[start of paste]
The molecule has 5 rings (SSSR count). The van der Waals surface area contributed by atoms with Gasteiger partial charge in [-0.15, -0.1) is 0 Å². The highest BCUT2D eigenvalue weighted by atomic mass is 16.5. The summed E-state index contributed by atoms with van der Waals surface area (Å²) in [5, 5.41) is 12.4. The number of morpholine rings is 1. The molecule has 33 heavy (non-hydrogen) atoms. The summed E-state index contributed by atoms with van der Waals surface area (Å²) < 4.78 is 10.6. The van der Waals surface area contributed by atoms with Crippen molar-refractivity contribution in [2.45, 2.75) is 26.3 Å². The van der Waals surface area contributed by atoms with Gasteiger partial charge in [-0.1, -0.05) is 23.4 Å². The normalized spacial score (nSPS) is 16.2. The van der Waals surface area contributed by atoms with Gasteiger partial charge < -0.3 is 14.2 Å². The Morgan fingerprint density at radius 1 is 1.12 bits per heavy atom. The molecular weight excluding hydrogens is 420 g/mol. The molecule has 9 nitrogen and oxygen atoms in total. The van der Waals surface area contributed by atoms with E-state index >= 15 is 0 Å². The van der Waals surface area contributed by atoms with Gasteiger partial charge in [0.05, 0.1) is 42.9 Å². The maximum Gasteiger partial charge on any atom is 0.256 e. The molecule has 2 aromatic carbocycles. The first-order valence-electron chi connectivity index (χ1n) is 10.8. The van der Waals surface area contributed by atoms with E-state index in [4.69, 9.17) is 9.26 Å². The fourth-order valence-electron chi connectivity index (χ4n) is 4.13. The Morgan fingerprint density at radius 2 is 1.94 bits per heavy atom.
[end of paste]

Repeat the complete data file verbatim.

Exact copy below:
The molecule has 5 rings (SSSR count). The van der Waals surface area contributed by atoms with Gasteiger partial charge in [-0.15, -0.1) is 0 Å². The highest BCUT2D eigenvalue weighted by atomic mass is 16.5. The summed E-state index contributed by atoms with van der Waals surface area (Å²) in [5, 5.41) is 12.4. The number of morpholine rings is 1. The molecule has 33 heavy (non-hydrogen) atoms. The summed E-state index contributed by atoms with van der Waals surface area (Å²) < 4.78 is 10.6. The van der Waals surface area contributed by atoms with Crippen molar-refractivity contribution in [2.45, 2.75) is 26.3 Å². The van der Waals surface area contributed by atoms with Gasteiger partial charge in [-0.1, -0.05) is 23.4 Å². The normalized spacial score (nSPS) is 16.2. The van der Waals surface area contributed by atoms with Gasteiger partial charge < -0.3 is 14.2 Å². The Morgan fingerprint density at radius 1 is 1.12 bits per heavy atom. The molecular weight excluding hydrogens is 420 g/mol. The molecule has 9 nitrogen and oxygen atoms in total. The van der Waals surface area contributed by atoms with E-state index >= 15 is 0 Å². The van der Waals surface area contributed by atoms with Gasteiger partial charge in [0.05, 0.1) is 42.9 Å². The maximum Gasteiger partial charge on any atom is 0.256 e. The molecule has 2 aromatic carbocycles. The first-order valence-electron chi connectivity index (χ1n) is 10.8. The van der Waals surface area contributed by atoms with E-state index in [4.69, 9.17) is 9.26 Å². The fourth-order valence-electron chi connectivity index (χ4n) is 4.13. The Morgan fingerprint density at radius 2 is 1.94 bits per heavy atom.